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Outdoor Lighting Tips (How Bright is Bright?)

Posted by Ross Spark, Guest Columnist

Mar 1, 2018 12:10:00 PM

Gone are the days of incandescent bulbs, Our lighting tips will explain lumens and brightness.

Gone are the days of incandescent bulbs which are known for their excessive power consumption. Some places still use fluorescent tubes and sodium vapor lamps, and mercury vapor lamps are required for extremely high-intensity light. However, generally speaking, today, compact fluorescent lamps (CFL) and light emitting diodes (LEDs) have become very popular due to their long life and extremely low power consumption.

If you decide to use solar-powered LED you may still be in a quandary as to how bright your bulbs should be, especially if you are going to use them outdoors. So, let’s take a closer look at how the quantum of light required for a particular area is determined.

Essential Light Measurement

Previously, the light used to was measured in watts, which is directly related to the amount of power consumed. So, you could get a 100 watt, 500 watts or even 1,000-watt bulb and you would expect the intensity of light to be in proportion to the wattage. However today, light is measured in lux and lumens.

Lumen is the unit that defines the intensity of light. This unit can be directly related the amount of light energy that is being emitted from a particular light source. You will find the specifications of how many lumens a particular bulb emits from its packaging. It is the manufacturer’s responsibility to print that information.

Light Intensity for Outdoors Solar Lighting

Selecting the correct lighting to use outdoors is a critical matter. If you do not provide for enough light, the area will be insufficiently lit, which could even be dangerous. If you provide more light than is necessary, then you could wind up with unnecessarily high electric bills, and even if you use solar-powered lighting, the energy that is harvested in the daylight hours will be wasted. This table is useful for selecting appropriate lighting arrangements:

LED Outdoor Light Recommended LED Lumens
Floodlights 700-1300
Motion Sensor Lights 300-700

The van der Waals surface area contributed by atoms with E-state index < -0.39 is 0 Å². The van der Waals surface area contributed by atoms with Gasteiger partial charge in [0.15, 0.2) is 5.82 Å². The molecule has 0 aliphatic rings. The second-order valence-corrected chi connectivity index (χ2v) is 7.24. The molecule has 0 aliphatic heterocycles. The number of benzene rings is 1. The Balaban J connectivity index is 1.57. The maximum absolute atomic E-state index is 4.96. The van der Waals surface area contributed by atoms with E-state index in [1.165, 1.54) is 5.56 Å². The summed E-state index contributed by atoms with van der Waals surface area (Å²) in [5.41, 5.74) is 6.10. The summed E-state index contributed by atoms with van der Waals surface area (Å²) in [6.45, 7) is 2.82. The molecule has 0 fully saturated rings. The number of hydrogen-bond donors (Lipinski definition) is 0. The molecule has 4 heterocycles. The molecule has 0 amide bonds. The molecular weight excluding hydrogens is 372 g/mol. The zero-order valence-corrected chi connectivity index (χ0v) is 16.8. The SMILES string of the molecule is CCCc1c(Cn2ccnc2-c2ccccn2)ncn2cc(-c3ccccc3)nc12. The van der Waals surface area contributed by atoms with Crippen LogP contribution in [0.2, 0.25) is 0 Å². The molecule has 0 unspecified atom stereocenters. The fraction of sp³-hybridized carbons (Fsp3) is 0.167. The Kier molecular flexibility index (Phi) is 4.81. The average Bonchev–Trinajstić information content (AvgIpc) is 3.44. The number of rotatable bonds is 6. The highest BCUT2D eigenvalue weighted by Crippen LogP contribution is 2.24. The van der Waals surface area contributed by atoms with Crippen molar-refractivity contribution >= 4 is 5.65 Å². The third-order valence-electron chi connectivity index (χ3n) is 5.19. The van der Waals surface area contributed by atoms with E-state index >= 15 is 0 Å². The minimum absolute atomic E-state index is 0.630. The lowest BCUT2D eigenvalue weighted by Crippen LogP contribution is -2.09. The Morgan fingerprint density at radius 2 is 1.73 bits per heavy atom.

Shed Lights 150-300
Lamp Posts 120-180
Landscape Spotlights 120
Outdoor Path Lighting 100

Factors that Affect Outdoors Lighting

Outdoors lighting needs to be dealt with in a different way from indoors lighting. There are a few factors that affect the way light behaves and dictate the approach you need to take.

Background Shades

If the area is painted in dark shades of black or has dark colored walls, the light tends to get absorbed and you have to use higher-intensity bulbs.

Presence of Objects

If there are likely to be many objects in the area to be lit, then you know that you need to use more bulbs as the objects will cast shadows.

Light Pollution

The three components of light pollution are light glare, light trespass, and sky glow. These are all undesirable elements produced by a light source. Light glare is the harsh brightness that is sometimes generated. Light trespass is the extra light that illuminates a neighboring property, and sky glow is the amount light that escapes to the night sky. These need to be controlled, as there are laws that prevent excess light pollution.

Light Distribution

You need to know where and how you want to direct the light. At entry points, it needs to be bright and focused but on a pathway, for example, it can be moderate and uniformly-spaced.

If you take into consideration these factors, you will be able to select appropriate lighting. Here are a few useful tips on lighting for specific purposes:

Outdoor Path Lighting

Track lighting is usually considered decorative, but for people using a walkway, it is desirable for the road to be well-lit. Solar LED lighting is a common choice, but it is recommended that 100 lumens per bulb should be used.

Landscape Lighting

Landscape lighting is a combination of aesthetics and utility. In a private property, appropriate lighting can reduce the potential of crime and keep the property safe at night. Depending on the factors mentioned above, a landscape light can range from 50 to 300 lumens per bulb. 50 lumens per bulb is usually the intensity of light that is required for a garden.

The Advantages of Solar-Powered Outdoor Lighting

Whether it is a walkway, a parking lot, garden or outdoors restaurant, solar-powered outdoor lighting is a good option to consider. The main advantage is that the need for wiring is eliminated. They are also maintenance-free – once they are installed with a light-sensitive switching system, they will switch themselves on and off every evening and morning.

If you use LEDs for your solar-powered outdoor lighting, then you will be able to get maximum durability as well. Once installed, solar lighting will incur zero energy bills, so although the installation cost is relatively higher than regular lighting, it is more cost-effective in the long run.


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